And the film stars Javier Bardem and Penelope Cruz; this will be the first time you’re working with international megastars; have you been at all concerned with what their celebrity will change in the way your films are taken in? Do you anticipate a different kind of attention?
I’m not worried about that — these actors are very smart, and they know the kind of films they’re getting into. They were very open to the fact that they could show a new aspect of themselves here. The challenge of working with these actors, and trying to get close-to-life acting out of them was very intriguing for me.
Are you using a different rehearsal process with them?
No, it’s the same method I’ve used in my other films — a lot of rehearsals. I’m happy because they liked this way of working.
You’ve gotten to travel pretty much everywhere for talks like these. I wonder if from place to place, you notice a difference in terms of what people project from their own cultures onto your movies, what they want to see in them?
There are two kinds of audiences and interviewers. There are some — not many, but they do exist — they treat my films like a Wikipedia page — that they want to get some information about my country by watching my film. They are not there to watch cinema. When they interview, for example, it’s as though they didn’t watch the film but rather that I’m Google and they’re searching Iran through me — they simply go ahead and ask, “are all of the men in Iran like this?” “are all of the women in Iran like this?” They feel like with one film they can understand a whole culture. But there are other audiences that for 5-10 minutes of the film, they feel that it’s an Iranian film, that it’s come from another country, but gradually they forget about that aspect, and feel this is a work they’re involved in as well. It’s not foreign; they’re a part of it. I like this group of audience more. And even if they ask about my country, I like it. But the first group sit there in that bubble, and watch the film from within it.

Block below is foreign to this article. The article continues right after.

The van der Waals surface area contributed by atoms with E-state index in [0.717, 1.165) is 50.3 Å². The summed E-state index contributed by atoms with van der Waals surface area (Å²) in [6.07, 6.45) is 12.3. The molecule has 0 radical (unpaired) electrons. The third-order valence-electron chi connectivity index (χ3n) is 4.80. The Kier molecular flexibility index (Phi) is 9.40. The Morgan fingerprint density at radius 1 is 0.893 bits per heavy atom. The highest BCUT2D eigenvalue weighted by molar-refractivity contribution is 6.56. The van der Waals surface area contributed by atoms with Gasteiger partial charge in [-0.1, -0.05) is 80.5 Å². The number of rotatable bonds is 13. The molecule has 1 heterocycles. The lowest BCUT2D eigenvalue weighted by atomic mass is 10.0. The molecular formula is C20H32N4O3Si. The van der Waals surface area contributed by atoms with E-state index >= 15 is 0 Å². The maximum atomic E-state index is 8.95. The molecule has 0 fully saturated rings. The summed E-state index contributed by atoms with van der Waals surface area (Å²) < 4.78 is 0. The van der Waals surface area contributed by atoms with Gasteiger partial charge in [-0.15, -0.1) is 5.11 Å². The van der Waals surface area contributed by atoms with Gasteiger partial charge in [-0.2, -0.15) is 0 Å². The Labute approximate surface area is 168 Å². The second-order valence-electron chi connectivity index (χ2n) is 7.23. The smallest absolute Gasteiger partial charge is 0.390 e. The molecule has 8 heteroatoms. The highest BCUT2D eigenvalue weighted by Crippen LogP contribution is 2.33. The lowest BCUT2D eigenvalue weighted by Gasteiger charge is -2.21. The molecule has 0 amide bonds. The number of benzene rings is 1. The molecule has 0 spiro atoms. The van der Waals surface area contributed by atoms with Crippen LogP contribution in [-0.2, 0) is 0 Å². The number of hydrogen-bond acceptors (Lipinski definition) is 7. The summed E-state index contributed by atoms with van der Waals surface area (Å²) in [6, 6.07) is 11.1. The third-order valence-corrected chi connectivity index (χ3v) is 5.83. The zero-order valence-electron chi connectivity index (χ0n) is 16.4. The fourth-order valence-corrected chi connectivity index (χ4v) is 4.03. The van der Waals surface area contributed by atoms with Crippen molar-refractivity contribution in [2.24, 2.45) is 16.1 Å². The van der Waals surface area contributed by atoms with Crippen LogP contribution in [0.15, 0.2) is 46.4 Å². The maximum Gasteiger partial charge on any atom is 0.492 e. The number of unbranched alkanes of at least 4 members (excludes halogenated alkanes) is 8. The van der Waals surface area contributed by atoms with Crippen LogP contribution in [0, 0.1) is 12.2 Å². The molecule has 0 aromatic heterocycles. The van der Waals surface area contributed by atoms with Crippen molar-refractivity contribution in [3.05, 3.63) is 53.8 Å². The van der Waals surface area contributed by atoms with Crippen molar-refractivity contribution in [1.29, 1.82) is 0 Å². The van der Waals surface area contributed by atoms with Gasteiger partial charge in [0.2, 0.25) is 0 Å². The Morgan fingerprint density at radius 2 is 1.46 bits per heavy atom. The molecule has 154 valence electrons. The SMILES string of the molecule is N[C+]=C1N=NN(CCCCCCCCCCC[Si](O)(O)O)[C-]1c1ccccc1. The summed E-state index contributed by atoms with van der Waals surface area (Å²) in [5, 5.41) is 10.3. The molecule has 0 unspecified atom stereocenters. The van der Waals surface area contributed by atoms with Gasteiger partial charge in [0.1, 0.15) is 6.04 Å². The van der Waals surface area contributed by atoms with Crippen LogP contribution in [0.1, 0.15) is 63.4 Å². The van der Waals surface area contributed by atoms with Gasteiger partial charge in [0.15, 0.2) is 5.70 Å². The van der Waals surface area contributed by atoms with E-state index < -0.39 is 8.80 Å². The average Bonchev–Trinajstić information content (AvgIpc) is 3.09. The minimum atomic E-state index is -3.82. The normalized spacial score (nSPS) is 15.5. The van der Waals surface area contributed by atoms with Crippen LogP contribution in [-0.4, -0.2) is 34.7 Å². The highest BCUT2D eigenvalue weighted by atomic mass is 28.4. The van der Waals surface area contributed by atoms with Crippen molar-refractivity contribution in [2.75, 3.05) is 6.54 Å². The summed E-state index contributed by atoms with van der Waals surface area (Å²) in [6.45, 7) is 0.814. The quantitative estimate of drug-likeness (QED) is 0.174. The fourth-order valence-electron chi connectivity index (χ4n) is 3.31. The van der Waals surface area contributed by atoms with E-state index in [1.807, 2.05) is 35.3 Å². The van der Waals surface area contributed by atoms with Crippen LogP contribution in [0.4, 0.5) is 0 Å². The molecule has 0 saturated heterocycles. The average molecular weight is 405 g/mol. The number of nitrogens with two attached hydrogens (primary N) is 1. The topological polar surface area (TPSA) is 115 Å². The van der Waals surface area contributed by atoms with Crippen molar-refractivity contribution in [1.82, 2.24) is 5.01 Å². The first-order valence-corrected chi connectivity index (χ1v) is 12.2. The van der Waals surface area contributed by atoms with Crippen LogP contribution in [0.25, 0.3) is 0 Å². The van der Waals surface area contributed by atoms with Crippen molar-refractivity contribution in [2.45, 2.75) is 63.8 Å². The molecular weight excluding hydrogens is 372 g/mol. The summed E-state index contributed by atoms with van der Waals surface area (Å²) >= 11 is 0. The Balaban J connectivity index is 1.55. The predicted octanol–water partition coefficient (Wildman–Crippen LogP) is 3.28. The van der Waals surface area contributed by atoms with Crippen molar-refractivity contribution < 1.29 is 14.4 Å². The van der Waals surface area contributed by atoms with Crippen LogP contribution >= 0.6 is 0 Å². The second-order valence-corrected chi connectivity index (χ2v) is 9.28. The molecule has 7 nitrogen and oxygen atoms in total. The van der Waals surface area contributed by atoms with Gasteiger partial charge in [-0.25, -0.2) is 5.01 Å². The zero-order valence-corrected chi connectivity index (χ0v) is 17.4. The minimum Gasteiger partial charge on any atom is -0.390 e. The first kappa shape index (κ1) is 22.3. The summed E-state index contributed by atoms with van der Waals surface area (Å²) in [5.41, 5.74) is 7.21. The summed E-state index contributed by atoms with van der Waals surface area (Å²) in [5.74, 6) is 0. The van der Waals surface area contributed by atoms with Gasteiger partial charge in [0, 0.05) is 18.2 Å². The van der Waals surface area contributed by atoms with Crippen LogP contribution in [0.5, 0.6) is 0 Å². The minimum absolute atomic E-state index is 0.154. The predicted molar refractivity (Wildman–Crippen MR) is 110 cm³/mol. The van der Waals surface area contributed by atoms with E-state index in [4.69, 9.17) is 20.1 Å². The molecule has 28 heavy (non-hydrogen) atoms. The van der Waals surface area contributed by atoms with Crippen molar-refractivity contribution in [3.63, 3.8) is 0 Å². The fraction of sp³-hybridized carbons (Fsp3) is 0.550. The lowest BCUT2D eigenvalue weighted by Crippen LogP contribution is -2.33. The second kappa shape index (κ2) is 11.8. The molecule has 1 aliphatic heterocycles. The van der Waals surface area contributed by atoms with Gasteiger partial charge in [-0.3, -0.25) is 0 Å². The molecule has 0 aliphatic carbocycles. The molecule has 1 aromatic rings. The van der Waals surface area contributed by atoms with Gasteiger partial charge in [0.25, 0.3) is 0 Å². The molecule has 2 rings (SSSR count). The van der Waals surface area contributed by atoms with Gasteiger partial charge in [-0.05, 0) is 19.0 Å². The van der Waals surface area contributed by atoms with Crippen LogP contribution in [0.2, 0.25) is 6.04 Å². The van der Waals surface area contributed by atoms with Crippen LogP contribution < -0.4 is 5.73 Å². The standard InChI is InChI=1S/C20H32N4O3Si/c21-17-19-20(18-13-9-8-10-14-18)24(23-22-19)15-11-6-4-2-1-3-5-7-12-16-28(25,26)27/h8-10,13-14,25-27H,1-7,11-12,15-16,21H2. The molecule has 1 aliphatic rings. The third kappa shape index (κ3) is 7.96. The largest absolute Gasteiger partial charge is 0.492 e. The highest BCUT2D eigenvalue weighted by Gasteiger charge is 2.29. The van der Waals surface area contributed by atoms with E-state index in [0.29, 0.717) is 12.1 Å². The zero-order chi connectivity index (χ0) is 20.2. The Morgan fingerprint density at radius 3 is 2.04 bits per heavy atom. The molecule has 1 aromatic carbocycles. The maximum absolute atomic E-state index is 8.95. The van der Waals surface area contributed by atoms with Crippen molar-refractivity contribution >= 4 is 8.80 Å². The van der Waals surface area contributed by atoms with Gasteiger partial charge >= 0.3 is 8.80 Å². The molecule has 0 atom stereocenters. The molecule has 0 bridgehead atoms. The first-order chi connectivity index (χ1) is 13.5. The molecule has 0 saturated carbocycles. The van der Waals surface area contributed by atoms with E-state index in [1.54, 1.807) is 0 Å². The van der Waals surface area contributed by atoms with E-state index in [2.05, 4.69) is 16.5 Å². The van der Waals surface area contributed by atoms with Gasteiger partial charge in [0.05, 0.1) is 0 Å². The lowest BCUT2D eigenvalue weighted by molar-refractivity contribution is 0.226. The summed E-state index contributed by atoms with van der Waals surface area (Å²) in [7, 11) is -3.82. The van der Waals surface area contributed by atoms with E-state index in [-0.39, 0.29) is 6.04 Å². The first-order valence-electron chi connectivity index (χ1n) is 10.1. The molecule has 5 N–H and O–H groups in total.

The Salesman is out in U.S. theaters on January 27.